BRCA1 and BRCA2 testing for Ovarian Cancer

Ultima Vez Modificado: 17 de octubre del 2003

Share article


Question

Dear OncoLink "Ask The Experts,"
My mother had ovarian cancer at the age of 50, I am now 49 and of Jewish heritage. It seems that the genetic testing is no longer easily accessible. How would I go about getting genetic testing? 

Answer

Stephen C. Rubin, MD, Professor and Chief of the Division of Gynecologic Oncology, University of Pennsylvania Health System, responds:

About 10% of all ovarian cancers occur as a result of an inherited condition mostly related to abnormalities in the BRCA1 and BRCA2 genes, which also increase the risk of breast cancer. You may indeed be a candidate for genetic testing, which is done by Myriad Genetics in Utah. This can be arranged through many doctors' offices or through cancer risk evaluation programs, such as the one we have here at the University of Pennsylvania.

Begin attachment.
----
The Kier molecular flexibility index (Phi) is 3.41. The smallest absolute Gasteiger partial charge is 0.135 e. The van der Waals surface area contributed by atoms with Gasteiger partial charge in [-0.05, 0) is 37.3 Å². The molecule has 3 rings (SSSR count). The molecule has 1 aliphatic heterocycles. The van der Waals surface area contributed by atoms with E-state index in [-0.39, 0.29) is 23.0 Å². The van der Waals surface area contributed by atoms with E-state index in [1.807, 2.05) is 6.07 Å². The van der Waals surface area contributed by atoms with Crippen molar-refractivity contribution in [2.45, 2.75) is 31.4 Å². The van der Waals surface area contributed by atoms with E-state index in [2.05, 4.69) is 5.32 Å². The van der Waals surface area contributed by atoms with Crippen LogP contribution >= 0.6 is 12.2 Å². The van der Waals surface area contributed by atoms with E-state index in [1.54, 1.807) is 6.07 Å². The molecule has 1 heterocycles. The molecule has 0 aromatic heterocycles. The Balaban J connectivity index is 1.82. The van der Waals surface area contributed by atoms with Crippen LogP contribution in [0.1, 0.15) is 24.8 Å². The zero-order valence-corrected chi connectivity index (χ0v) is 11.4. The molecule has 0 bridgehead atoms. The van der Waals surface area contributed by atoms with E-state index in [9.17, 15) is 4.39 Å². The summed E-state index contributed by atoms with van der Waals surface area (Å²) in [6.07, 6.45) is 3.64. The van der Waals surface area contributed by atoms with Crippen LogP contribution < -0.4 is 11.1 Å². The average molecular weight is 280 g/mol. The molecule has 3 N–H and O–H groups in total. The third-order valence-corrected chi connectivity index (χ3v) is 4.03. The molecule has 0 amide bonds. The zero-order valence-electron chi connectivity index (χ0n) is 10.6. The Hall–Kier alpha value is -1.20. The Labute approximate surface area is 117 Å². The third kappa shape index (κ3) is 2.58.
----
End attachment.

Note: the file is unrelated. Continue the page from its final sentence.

News
Germ-Line BRCA1/2 Testing Recommended in Ovarian Cancer

Jun 20, 2012 - Due to the potential survival and treatment response implications of BRCA mutation status, it is recommended that germ-line BRCA1/2 testing be offered to all women diagnosed with nonmucinous ovarian carcinoma, regardless of family history, according to research published online June 18 in the Journal of Clinical Oncology.



I Wish You Knew

How cancer patients have changed my life

View More



Blogs and Web Chats

OncoLink Blogs give our readers a chance to react to and comment on key cancer news topics and provides a forum for OncoLink Experts and readers to share opinions and learn from each other.




OncoLink OncoPilot

Frente a un nuevo diagnóstico de cáncer o de cambiar el curso de su tratamiento actual? Deje que nuestro personal de enfermería cáncer que ayudan a pasar!

Más información